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In the predominantly arid or semi-arid southwestern United States, the bosque is an oasis-like ribbon of green vegetation, often canopied, that only exists near rivers, streams, or other water courses. The most notable bosque is the 200-mile (320 km)-long ecosystem along the middle Rio Grande in New Mexico that extends from Santa Fe south past Socorro including the Bosque del Apache National Wildlife Refuge.
The most common trees in the bosque habitat are generally smaller species which rarely exceed 10 metres (33 ft), such as mesquite. Larger cottonwood trees are also common in some areas. Because there is only a single canopy layer and because the tree species found in the bosque are generally deciduous, a wide variety of shrubs, grasses, and other understory vegetation is also supported. Desert hackberry, blue palo verde, graythorn (Condalia lycioides), Mexican elder (Sambucus mexicana ), "virgin's bower", and "Indian root" all flourish in the bosque. The habitat also supports a large variety of lichens. For a semi-arid region, there is extraordinary biodiversity at the interface of the bosque and surrounding desert ecosystems.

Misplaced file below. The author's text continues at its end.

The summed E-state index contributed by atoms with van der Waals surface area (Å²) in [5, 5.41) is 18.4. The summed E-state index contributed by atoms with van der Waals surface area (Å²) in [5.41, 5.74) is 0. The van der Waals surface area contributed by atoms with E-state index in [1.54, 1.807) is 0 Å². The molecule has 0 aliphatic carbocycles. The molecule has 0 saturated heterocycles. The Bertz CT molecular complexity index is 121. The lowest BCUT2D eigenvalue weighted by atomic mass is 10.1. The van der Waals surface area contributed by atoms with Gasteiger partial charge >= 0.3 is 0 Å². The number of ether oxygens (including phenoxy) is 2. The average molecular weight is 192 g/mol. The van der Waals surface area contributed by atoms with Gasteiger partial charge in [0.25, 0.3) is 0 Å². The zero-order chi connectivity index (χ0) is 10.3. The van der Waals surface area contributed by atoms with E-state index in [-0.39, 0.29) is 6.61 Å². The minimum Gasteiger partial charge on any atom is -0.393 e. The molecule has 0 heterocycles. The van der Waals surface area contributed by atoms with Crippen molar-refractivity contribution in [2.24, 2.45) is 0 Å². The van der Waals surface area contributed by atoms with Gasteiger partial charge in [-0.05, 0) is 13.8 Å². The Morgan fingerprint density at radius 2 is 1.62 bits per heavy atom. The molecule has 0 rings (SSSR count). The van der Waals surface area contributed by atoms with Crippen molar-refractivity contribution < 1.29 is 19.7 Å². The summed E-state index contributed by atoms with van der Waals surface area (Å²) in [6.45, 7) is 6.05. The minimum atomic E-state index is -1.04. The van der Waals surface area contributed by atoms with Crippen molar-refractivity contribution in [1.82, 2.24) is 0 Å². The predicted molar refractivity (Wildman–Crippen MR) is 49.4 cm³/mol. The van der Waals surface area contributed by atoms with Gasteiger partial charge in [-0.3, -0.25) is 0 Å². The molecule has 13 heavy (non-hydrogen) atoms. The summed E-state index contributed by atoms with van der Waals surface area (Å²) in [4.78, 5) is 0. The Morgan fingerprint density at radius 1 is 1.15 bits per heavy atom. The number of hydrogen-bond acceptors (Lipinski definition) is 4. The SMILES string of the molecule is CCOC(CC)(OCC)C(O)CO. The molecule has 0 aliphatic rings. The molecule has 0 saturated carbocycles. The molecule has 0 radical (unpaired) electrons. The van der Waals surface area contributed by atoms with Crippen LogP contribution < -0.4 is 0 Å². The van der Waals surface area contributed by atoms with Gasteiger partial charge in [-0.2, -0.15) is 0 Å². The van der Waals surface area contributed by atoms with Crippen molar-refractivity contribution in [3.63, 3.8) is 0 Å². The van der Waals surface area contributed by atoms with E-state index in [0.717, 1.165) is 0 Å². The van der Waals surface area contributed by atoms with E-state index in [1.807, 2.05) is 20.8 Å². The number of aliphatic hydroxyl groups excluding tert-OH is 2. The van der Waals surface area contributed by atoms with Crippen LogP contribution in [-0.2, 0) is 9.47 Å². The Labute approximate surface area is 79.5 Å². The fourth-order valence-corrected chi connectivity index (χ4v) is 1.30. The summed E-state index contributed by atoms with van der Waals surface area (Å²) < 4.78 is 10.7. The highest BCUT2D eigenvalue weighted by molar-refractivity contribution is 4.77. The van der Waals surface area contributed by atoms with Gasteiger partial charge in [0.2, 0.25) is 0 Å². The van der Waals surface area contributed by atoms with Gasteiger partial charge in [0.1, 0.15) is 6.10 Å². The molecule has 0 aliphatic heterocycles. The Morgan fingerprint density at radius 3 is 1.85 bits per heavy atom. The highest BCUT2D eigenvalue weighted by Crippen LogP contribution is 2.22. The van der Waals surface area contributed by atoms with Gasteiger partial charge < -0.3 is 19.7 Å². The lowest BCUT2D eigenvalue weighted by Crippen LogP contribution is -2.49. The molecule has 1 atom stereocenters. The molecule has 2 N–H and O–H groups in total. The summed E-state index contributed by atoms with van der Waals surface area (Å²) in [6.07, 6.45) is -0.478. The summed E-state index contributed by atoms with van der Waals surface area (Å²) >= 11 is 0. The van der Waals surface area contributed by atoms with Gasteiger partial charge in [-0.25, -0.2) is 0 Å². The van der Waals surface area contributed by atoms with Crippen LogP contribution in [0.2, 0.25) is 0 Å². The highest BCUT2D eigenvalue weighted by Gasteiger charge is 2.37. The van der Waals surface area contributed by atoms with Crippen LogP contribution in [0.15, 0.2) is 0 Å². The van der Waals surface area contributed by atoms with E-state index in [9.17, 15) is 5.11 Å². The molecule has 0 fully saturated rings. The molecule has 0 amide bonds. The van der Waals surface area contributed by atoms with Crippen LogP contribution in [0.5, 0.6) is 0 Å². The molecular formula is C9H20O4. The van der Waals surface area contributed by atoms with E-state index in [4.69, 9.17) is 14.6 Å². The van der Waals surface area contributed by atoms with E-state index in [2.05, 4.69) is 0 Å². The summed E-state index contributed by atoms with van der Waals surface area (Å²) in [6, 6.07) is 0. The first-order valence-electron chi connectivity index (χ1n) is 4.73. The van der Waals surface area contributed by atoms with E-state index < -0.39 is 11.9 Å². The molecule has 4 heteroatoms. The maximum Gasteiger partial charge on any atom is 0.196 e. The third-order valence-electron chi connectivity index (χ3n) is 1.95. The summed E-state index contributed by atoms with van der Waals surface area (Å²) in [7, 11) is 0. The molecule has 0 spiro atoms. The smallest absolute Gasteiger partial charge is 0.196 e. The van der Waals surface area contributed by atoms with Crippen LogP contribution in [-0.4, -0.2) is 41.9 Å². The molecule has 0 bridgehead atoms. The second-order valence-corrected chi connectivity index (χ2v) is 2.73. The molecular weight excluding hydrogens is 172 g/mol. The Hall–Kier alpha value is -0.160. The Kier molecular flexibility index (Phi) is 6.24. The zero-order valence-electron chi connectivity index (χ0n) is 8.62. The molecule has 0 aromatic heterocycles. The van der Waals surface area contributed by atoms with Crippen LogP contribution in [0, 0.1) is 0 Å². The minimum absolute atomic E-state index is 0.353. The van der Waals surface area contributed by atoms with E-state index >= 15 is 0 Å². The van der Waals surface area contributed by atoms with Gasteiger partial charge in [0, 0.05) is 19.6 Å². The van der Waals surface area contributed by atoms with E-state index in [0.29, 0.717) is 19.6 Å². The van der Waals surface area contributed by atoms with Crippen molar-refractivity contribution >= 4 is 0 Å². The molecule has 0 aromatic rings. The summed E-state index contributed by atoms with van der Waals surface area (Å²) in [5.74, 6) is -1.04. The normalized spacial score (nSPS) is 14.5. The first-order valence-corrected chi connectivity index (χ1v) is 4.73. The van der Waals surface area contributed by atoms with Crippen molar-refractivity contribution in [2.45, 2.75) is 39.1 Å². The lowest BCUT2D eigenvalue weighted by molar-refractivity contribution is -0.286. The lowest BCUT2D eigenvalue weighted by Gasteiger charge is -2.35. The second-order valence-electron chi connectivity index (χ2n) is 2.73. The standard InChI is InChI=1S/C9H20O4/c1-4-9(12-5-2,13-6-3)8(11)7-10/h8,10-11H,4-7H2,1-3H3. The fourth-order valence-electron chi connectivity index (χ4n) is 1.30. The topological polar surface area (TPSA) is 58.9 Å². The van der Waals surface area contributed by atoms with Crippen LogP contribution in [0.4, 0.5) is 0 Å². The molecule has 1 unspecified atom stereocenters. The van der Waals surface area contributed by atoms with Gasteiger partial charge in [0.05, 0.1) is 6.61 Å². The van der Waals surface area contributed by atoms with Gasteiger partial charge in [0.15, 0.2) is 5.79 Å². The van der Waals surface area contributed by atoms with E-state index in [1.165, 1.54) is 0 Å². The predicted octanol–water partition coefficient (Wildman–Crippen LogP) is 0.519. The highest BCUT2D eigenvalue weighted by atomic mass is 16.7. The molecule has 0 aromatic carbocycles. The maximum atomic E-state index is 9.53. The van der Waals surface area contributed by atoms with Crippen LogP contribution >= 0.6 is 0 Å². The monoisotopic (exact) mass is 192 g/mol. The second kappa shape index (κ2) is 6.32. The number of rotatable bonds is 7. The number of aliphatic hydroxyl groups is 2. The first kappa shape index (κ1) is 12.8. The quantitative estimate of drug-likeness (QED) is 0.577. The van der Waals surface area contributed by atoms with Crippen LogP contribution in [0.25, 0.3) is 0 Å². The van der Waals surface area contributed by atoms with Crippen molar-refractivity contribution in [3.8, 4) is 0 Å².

Rio Grande Bosque
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Fires and encroachment notwithstanding, recent events have given scientists and local residents alike hope for positive change in the bosque's future. By garnering national attention, funding has been obtained to clear invasive exotic species from large sections of the bosque. Where possible, levees and other flood control devices along the Rio Grande are being removed, to allow the river to undergo its natural cycle. Also, over the last decade, a program known as Bosque Ecosystem Monitoring Program (BEMP), started by Dr. Cliff Crawford of Albuquerque, New Mexico, has gathered valuable data that monitors the change in ecological factors within the bosque. This data is invaluable to better understand where the future of this ecosystem is heading.
Most importantly, heavy precipitation in the spring and summer of 2005 doubled the flow in the river, scouring invasive species off sandbars, stirring up sediments, and overflowing the banks in many places. Much of the Southwest had experienced upwards of 4 inches (100 mm) of rain above average by June. Scientists hope this may be an early sign of the end of the drought that has long plagued the region. In the bosque, this trend means moist, nutrient rich soil that the cottonwood seedlings need to take root and more habitat for the endangered silvery minnow and southwestern willow flycatcher.
- Flora of New Mexico
- Riparian forest
- Tugay, an analogous forest type in the deserts and steppes of Central Asia
- Save our Bosque Report (.pdf)
- Bosque Management and Endangered Species (BMEP)
- Fire commander: Bosque’s urban area presents challenge
- Race to reduce bosque fires